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When Seeing Dance Is a Political Act

Date: May 26, 2017

How one dance fan resists by indulging in her favorite art


Back in March, I sat riveted and disturbed as I watched Dr. Brenda Dixon Gottschild descend the stairs of Philadelphia's Painted Bride Arts Center in full Aunt Jemima regalia. "Twice a week, a white police officer kills a black person," she cooed. The singsong, Southern lilt of her voice juxtaposed with that chilling statement transported me to a sticky place of reckoning, where the past reverberated within the present, where I wasn't exempt.

Gottschild's performative lecture and discussion opened The Body Wails, The Body Restores, an evening of dance by black female choreographers confronting racial violence and its legacy. For me, it felt like a necessary action being there.

I can't shake the images and emotions sparked by the works I saw that night. In #SayHerName, prison bars separated Vershawn Sanders Ward from the audience. More than the orange jumpsuit, the confinement of her movements signified her captivity: hunched and low, hands invisibly cuffed behind her head. Audio channeled activists Angela Davis, Assata Shakur, and the late Sandra Bland, who died in jail after a traffic stop. Ward's frame conjured the bondage of black female bodies, literal and figurative. Native Portals: Continuum of Action (Witness) + Release greeted the audience with a noose dangling center stage. Kente cloth, floor-sweeping floral skirts, and white headbands transformed Lela Aisha Jones and her FlyGround ensemble into enduring symbols of black female suffering and strength. Visibly pregnant, dancer Peaches Jones moved within the ropes, as if trying the noose on for size. A recording of community organizer Deray McKesson's voice floated over the dancers as he argued with CNN's Wolf Blitzer about the damage caused during the Baltimore protests over Freddie Gray, who died in police custody. "I know that Freddie Gray will never be back and that those windows will be."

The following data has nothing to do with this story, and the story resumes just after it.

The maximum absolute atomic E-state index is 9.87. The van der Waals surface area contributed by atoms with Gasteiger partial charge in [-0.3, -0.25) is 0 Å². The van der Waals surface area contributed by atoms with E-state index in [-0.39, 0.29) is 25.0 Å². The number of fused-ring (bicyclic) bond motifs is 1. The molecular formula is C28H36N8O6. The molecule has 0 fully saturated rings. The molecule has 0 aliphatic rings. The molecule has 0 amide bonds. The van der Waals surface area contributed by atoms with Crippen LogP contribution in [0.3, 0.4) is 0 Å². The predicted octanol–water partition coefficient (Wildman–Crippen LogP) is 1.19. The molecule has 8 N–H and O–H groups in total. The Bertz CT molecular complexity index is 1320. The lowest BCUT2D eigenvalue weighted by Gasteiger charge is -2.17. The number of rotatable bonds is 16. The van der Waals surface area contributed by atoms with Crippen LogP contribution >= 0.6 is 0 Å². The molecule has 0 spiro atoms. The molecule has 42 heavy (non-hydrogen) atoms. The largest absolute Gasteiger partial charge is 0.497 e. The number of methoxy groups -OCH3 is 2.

I wonder if you have to be a parent to fully contemplate these deaths that pile up without stop. I think of the father who told reporters that his son's friend, Jordan Edwards -- a 15-year-old Dallas, TX teen gunned down by police without reason -- "was not a thug." Does this question always hang in the air when the victim is a young black male? Could it ever excuse?


How can movement speak truth to so much barbarity? What purpose does a journey through savageries and their aftermath serve?

Plenty. Under a government with an open disdain for the arts, the very acts of making or witnessing dance are arguably political. But dance has a long history of overtly political work. See Kurt Jooss' anti-war The Green Table (1932); Alvin Ailey's celebration of African-American resilience, Revelations (1965); and Anna Halprin's interracial dance workshops and Ceremony of Us (1969). And the list of contemporary choreographers creating work that serves as a call to arms is long and ever-growing: Camille A. Brown, Urban Bush Women, Bill T. Jones, Nora Chipaumire, Donald Byrd, Kyle Abraham, Ronald K. Brown, Liz Lerman, Juliette Mapp, Yaa Samar! Dance Theatre, and many, many more.

At a time when hate and violence seem depressingly ubiquitous, attending politically charged art is a form of resistance. When the art is dance, this resistance becomes visceral. The body -- a storehouse of memories, histories, wisdom, suffering -- carries us beyond words. Dance invites us to think, feel, and engage with and through our own bodies, while it leaves much open to interpretation. This can be uncomfortable, and that is a good place to be. It's what keeps me coming back again and again and again.


An anthropologist and tango enthusiast, Carolyn Merritt recently wrote the book Tango Nuevo.

Top image: Native Portals 1 by Lela Aisha Jones | FlyGround. Photos by Johanna Austin

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